When I started out, and up until very painfully recently, the language of choice was ObjectiveC. The concurrency constructs in ObjC are fairly basic, at best! In Objc all objects are mutable by default.

@interface Person : NSObject
@property NSString *name;
@property (nonatomic) NSInteger age;

@implementation Person

- (instancetype) initWithName:(NSString *) name
                       andAge:(NSInteger) age {
    if (self = [super init]) { = name;
        self.age = age;
    return self;

Person *sarah = [[Person alloc] initWithName:@"Sarah" andAge:34]; = @"This is a new name";

Properties of objects can be declared atomic which is essentially exclusive locks around getters and setters Here synchronised is exactly what you expect. Only one thread which synchronises on the same self can execute across multiple threads

// What atomic properties look like

 - (NSString *) userName {
     NSString *retval = nil;
     @synchronized(self) {
         retval = [[userName retain] autorelease];
     return retval;

 - (void) setUserName:(NSString *)userName_ {
     @synchronized(self) {
       [userName_ retain];
       [userName release];
       userName = userName_;

There are some ways to write saner code using immutable and mutable versions of basic data types. For example, if you look at this code which adds an element to an array. Here both the input and return objects are immutable arrays. Now since we can’t add anything to an NSArray, we create a mutable copy of it and add an element to it. While returning it, we make sure to return it as an NSArray again. Unfortunately, because of the way memory allocation works, idiomatic ObjC code seldom looks like this.

+ (NSArray *) append:(NSString *) element
                onto:(NSArray *) oldArray {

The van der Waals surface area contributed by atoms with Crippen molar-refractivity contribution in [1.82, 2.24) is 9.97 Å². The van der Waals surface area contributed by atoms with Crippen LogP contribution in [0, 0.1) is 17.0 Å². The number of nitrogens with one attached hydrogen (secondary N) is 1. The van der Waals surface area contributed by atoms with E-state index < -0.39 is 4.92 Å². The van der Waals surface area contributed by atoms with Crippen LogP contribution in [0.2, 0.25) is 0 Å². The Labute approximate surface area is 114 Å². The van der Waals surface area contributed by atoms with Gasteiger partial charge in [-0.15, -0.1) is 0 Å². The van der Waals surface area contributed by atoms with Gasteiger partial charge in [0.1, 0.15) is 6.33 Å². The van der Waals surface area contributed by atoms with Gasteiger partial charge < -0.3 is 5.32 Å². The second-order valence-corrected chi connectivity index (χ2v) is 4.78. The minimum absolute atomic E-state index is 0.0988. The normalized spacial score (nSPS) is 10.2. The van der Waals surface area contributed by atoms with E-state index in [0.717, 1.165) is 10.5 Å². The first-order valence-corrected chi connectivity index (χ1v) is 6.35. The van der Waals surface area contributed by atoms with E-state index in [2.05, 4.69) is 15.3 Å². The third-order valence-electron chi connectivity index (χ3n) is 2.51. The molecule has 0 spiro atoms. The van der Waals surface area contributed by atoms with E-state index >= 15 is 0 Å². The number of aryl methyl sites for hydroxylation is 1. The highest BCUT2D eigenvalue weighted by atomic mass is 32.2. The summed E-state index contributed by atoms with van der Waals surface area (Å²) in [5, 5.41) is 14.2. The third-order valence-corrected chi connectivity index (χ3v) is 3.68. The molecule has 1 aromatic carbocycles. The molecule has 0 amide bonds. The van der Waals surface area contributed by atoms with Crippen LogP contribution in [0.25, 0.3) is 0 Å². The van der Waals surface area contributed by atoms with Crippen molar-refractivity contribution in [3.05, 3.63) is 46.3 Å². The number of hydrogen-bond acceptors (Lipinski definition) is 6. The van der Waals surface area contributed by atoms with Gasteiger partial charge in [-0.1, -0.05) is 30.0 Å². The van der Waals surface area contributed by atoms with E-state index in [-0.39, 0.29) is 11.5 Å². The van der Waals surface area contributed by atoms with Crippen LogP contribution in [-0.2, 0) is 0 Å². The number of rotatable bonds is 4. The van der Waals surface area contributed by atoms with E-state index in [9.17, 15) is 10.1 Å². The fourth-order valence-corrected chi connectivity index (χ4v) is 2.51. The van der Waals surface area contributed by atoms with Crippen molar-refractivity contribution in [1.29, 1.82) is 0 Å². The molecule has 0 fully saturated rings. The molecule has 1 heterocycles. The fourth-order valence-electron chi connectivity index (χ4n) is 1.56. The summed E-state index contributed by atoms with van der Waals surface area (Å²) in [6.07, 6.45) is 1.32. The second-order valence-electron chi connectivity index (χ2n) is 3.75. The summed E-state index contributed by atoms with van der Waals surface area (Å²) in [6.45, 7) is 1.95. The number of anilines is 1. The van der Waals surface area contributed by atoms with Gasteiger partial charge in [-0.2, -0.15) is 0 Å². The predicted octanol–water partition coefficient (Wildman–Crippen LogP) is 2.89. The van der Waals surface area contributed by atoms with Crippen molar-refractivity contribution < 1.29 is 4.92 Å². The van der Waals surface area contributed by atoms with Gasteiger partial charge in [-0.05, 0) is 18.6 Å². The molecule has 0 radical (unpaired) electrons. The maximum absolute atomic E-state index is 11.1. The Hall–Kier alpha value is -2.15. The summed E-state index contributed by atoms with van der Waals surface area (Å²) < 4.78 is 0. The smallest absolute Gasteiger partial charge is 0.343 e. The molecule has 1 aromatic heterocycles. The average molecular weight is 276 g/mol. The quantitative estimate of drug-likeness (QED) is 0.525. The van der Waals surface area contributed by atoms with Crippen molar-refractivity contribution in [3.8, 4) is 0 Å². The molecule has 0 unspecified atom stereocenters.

// Now I want to add an element to the array
    // this fails compilation because mutation
    // methods dont exist on on NSArray
    // [oldArray addObject:@"d"];

    // so this is how we deal with it !
    NSMutableArray *newArray = [oldArray mutableCopy];
    [newArray addObject:@"d"];

    // If you really care about immutability
    return newArray;

Swift support

let and vars

Swift, being a more modern language is much better at helping write safe code. Immutability is supported first class via the use of let declarations. As you can see if the code here, anything that is declared a let, cannot be modified nor can it be reassigned. Function arguments, loop variables, optionally unwrapped values are all let, i.e immutable by default.

public func lookatImmutables(input: String) {
    let aString = "Initial value"
    // this is not allowed
    aString.append("a suffix")
    // this doesn’t work either
    aString = "another string"

    // but this does since the members are vars
    let aPerson = Person(name: "Rhi", age: 34) = "New name"

    // function inputs cannot be modified
    input.append("a suffix")

    if let str = someOptionalString {
       someString.replacingOccurrences(of: "::", with: "->>")

Reference and Value types